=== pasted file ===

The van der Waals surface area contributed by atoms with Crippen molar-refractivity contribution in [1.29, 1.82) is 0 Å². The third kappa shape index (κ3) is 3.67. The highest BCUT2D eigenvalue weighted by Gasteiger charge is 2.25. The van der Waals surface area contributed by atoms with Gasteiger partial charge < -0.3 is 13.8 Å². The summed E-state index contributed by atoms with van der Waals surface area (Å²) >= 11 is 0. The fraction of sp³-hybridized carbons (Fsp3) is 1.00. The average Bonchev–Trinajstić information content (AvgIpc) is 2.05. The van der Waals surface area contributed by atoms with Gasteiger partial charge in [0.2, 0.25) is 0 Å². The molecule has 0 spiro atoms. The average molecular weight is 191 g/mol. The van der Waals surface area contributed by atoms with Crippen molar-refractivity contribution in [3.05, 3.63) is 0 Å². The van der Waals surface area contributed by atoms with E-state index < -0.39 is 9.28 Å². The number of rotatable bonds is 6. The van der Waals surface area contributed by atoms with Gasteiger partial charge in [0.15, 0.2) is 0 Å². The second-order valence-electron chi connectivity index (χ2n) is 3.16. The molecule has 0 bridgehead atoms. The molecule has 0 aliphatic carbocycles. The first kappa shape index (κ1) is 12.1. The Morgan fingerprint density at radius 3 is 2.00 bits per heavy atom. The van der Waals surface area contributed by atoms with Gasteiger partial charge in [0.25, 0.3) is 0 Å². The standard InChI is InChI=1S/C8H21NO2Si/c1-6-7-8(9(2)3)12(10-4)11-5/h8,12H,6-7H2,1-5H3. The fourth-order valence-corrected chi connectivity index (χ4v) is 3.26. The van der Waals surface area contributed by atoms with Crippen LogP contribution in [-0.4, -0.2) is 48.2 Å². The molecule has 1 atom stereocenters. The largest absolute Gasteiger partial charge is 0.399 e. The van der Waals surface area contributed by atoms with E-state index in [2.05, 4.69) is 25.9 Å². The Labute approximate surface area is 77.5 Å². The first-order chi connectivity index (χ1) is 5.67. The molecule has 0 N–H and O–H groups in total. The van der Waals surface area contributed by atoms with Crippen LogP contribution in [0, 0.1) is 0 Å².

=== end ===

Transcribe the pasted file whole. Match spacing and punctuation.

The van der Waals surface area contributed by atoms with Crippen molar-refractivity contribution in [1.29, 1.82) is 0 Å². The third kappa shape index (κ3) is 3.67. The highest BCUT2D eigenvalue weighted by Gasteiger charge is 2.25. The van der Waals surface area contributed by atoms with Gasteiger partial charge < -0.3 is 13.8 Å². The summed E-state index contributed by atoms with van der Waals surface area (Å²) >= 11 is 0. The fraction of sp³-hybridized carbons (Fsp3) is 1.00. The average Bonchev–Trinajstić information content (AvgIpc) is 2.05. The van der Waals surface area contributed by atoms with Gasteiger partial charge in [0.2, 0.25) is 0 Å². The molecule has 0 spiro atoms. The average molecular weight is 191 g/mol. The van der Waals surface area contributed by atoms with Crippen molar-refractivity contribution in [3.05, 3.63) is 0 Å². The van der Waals surface area contributed by atoms with E-state index < -0.39 is 9.28 Å². The number of rotatable bonds is 6. The van der Waals surface area contributed by atoms with Gasteiger partial charge in [0.15, 0.2) is 0 Å². The second-order valence-electron chi connectivity index (χ2n) is 3.16. The molecule has 0 bridgehead atoms. The molecule has 0 aliphatic carbocycles. The first kappa shape index (κ1) is 12.1. The Morgan fingerprint density at radius 3 is 2.00 bits per heavy atom. The van der Waals surface area contributed by atoms with Gasteiger partial charge in [0.25, 0.3) is 0 Å². The standard InChI is InChI=1S/C8H21NO2Si/c1-6-7-8(9(2)3)12(10-4)11-5/h8,12H,6-7H2,1-5H3. The fourth-order valence-corrected chi connectivity index (χ4v) is 3.26. The van der Waals surface area contributed by atoms with Crippen LogP contribution in [-0.4, -0.2) is 48.2 Å². The molecule has 1 atom stereocenters. The largest absolute Gasteiger partial charge is 0.399 e. The van der Waals surface area contributed by atoms with E-state index in [2.05, 4.69) is 25.9 Å². The Labute approximate surface area is 77.5 Å². The first-order chi connectivity index (χ1) is 5.67. The molecule has 0 N–H and O–H groups in total. The van der Waals surface area contributed by atoms with Crippen LogP contribution in [0, 0.1) is 0 Å².